Palantir’s (NYSE:PLTR) Q2 report was not what investors had hoped to see. Not only was its guidance notably weak, but crucially its bottom line profitability appears to have moved in the wrong direction.
If you remember, Palantir noted last quarter that it could grow at 30% CAGR into 2025. However, Q2 2022 saw revenue growth rates of 26% which missed that guided CAGR. Also, Palantir’s guidance for the remainder of H2 2022 meaningfully misses that guidance.
Meanwhile, its added-back stock-based compensation adjusted free cash flow line was the real shocker. How can this business not be printing stronger free cash flows when it has such little consistent revenue growth to show for it?
I do not believe that paying 12x this year’s sales for Palantir is justified. That being said, I recognize that the stock is already down more than 50% over the previous year, hence it’s difficult to argue that the stock today is overpriced.
On balance, I remain on the fence and am neutral on this stock.
Palantir’s Revenue Growth Rates Fizzle Out
This time last year, Palantir was clocking nearly 50% y/y revenue growth rates. Today, Palantir reported nearly half the growth rate of the same period a year ago.
Furthermore, perhaps more importantly, Palantir’s revenue growth rate guidance leaves a lot to be desired. Even though I recognize that for Palantir bulls they’ll declare that Palantir is lowballing estimates to allow for easy beats later on, I counter that insight by showing evidence that that narrative isn’t supported by facts:
As you can see above, over the past several quarters, Palantir’s revenue beat has been consistently moving towards the low end of single digits.
While Q2 of last year saw Palantir’s topline beat revenue estimates by 4%, the size of the beat has been consistently moving lower over subsequent quarters. This has culminated with Palantir’s most recently reported revenue only beating consensus by less than 1% (figures not shown above).
Now, if you remember, Palantir has consistently noted that it has what it takes to grow over the longer term by 30% CAGR:
However, just 90 days after Palantir made that announcement, it now appears that its guidance towards the back end of this year is looking to exit in the low 20s% CAGR!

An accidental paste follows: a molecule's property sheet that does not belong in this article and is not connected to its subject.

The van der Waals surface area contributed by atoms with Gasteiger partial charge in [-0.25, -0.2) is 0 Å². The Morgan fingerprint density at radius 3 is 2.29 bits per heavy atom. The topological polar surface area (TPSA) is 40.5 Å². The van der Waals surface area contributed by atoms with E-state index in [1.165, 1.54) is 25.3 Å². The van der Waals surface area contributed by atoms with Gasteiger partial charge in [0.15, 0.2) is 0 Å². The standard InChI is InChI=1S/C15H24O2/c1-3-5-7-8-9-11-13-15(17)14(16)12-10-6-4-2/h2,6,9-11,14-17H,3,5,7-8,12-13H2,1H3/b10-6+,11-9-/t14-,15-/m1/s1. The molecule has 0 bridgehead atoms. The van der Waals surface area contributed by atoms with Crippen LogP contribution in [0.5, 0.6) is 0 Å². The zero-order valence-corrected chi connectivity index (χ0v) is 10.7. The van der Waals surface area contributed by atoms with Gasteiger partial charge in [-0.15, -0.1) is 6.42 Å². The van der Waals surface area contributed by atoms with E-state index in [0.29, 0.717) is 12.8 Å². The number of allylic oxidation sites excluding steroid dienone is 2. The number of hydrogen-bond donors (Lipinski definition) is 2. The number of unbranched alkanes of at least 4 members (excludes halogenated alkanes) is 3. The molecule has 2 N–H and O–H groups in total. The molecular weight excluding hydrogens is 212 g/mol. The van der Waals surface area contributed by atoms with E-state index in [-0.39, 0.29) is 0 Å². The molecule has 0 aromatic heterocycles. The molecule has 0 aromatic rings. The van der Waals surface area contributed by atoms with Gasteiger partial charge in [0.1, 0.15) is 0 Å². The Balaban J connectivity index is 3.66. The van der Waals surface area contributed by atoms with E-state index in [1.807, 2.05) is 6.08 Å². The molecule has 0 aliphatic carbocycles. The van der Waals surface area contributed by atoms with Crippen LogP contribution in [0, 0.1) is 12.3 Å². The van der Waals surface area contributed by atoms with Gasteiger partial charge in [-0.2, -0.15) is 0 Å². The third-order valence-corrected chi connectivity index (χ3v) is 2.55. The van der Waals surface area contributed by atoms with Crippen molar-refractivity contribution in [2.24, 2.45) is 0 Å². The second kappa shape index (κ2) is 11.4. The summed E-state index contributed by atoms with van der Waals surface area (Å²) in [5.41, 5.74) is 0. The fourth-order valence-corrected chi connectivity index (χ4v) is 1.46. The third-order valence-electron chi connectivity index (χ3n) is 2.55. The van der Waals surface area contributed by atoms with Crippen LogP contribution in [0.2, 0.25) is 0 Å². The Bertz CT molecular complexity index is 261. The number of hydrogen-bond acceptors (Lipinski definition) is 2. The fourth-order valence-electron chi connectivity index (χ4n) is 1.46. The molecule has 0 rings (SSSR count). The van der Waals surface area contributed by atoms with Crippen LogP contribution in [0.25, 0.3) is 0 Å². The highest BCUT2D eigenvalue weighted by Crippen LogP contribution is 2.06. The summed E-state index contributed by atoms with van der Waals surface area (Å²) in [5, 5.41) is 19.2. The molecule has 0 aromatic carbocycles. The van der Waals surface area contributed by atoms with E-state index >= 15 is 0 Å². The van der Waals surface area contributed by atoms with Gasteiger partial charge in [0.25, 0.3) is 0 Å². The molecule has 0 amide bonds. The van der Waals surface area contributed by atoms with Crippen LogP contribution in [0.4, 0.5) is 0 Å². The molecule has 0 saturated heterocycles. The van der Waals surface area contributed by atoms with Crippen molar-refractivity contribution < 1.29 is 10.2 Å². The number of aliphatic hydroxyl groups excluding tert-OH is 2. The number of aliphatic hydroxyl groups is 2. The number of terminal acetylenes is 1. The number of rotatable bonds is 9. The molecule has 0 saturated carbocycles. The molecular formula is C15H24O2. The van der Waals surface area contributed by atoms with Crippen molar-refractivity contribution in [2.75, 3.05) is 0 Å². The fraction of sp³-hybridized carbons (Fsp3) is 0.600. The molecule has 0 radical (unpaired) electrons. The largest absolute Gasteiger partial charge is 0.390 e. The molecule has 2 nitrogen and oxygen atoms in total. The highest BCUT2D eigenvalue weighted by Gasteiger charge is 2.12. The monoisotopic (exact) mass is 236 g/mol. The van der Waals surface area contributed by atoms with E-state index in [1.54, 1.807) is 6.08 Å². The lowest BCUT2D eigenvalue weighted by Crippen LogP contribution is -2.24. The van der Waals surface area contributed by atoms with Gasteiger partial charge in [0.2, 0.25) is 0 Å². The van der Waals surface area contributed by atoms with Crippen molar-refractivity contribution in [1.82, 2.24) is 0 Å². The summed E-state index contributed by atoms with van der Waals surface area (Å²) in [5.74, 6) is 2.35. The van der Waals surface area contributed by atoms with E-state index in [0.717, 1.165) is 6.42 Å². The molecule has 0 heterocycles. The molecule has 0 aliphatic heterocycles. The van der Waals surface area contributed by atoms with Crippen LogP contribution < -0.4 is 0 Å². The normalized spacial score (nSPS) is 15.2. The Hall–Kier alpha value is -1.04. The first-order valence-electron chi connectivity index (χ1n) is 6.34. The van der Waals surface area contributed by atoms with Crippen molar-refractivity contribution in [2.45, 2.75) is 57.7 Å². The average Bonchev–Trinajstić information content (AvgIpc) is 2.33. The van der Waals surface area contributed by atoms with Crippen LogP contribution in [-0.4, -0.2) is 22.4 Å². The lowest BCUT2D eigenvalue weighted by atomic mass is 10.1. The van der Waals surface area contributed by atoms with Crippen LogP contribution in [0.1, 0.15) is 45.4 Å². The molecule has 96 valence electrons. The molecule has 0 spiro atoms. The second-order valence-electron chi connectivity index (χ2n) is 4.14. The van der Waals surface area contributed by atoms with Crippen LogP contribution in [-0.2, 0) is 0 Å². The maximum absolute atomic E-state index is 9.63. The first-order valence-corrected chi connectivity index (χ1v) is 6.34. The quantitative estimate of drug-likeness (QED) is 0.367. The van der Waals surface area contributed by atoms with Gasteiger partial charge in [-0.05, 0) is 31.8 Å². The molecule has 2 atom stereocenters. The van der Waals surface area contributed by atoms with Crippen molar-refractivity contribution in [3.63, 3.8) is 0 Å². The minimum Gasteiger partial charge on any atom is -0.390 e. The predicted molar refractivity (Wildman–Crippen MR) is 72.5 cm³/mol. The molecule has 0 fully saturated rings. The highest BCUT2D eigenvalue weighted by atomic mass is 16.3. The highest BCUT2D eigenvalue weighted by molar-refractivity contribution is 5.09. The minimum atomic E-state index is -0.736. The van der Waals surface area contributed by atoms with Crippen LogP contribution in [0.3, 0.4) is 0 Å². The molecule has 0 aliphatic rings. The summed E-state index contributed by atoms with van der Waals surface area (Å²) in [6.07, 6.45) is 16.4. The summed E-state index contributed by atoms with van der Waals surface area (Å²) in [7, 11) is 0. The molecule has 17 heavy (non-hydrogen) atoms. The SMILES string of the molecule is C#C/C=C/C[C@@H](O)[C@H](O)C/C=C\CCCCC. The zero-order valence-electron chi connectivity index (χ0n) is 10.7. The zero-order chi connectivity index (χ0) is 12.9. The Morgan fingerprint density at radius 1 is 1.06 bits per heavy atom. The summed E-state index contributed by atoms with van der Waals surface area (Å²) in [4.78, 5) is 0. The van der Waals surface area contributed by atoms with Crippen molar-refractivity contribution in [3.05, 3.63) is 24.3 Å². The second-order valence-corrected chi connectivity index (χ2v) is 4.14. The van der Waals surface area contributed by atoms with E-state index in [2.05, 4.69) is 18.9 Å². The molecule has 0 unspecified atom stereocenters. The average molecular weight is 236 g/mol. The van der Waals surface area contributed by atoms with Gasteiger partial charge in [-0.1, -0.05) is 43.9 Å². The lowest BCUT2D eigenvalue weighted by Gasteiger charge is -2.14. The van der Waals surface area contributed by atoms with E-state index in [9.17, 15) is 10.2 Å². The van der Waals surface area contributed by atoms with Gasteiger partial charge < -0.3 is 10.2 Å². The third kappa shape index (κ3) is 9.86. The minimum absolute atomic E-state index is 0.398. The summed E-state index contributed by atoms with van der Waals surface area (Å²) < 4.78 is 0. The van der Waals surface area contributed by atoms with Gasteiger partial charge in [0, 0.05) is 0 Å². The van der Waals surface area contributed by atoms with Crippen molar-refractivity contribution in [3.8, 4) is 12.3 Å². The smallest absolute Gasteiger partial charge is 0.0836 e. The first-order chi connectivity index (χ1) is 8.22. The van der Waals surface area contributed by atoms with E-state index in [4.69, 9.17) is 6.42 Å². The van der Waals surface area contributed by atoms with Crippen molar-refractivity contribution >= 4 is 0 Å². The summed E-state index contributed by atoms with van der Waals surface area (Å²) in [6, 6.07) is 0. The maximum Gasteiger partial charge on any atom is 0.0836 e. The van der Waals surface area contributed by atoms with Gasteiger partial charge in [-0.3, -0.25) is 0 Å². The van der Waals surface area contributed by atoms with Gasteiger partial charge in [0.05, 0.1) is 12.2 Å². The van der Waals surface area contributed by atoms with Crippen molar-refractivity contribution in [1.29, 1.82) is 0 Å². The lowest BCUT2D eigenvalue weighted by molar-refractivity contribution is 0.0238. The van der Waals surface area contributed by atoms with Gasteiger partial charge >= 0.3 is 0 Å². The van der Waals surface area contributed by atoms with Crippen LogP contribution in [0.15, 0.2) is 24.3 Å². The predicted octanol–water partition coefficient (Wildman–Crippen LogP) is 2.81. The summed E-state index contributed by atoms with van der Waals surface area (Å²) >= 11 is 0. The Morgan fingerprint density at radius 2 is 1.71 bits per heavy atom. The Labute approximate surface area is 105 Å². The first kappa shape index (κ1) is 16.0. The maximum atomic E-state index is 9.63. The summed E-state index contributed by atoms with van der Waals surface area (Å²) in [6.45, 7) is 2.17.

Hence, this really forces the following question. If Palantir struggles to forecast 90 days out, despite signing multiple multi-year contracts, can investors really be justified in paying such a multiple for this stock?
Palantir’s Adjusted Free Cash Flow Margins Moves in the Wrong Way
What follows is Palantir’s adjusted free cash flow margin. Let’s see if we can discern a pattern:
- Q1 2021: 44%
- Q2 2021: 13%
- Q2 2021: 30%
- Q4 2021: 24%
- Q1 2022: 13%
- Q2 2022: 13%
Over time, Palantir’s free cash flow margins have moved from the mid-40s% back in Q1 2021 through the 30s% – mid20s% margins range and now have found a floor around 13%
On the other hand, on a positive note, Palantir guides that 2022 as a whole will come in at +$300 million of adjusted free cash flow margin, which means that the second half of the year should see Palantir’s free cash flow margins improving.
Nevertheless, this reinforces my whole argument that Palantir’s adjusted free cash flow margin will end 2022 at around 16%, a substantial drop from 28% of adjusted free cash flow margins reported in 2021.
PLTR Stock Valuation – Priced at 12x Sales
I contend that PLTR is overpriced at 12x sales. The business is not only unprofitable, but most critically for investors Palantir simply provides investors with no level of predictable revenue growth rates.
If management can’t forecast their own business out 90 days at a time, how can investors be so eager to run a discounted cash flow analysis of the business that estimates its future free cash flows many years into the future?
Meanwhile, its stock-based compensation continues to move higher over time, as does adjusted weighted-average shares outstanding.
The Bottom Line
Palantir continues to be a favorite stock of investors. This is of course a high-tech business that is shrouded in secrecy and mystery, something that investors always favor. But the only mystery to solve here is how can the business not be able to forecast its next 90 days?
In the short term, Palantir is likely to remain a meme stock, with passionate shareholders. But over a longer-term horizon, investors will start to question, why does the business struggle to report a clean profit?
Altogether, I am not enthused about paying 12x forward sales for Palantir. Hence, I’m neutral on the stock.
Image and article originally from seekingalpha.com. Read the original article here.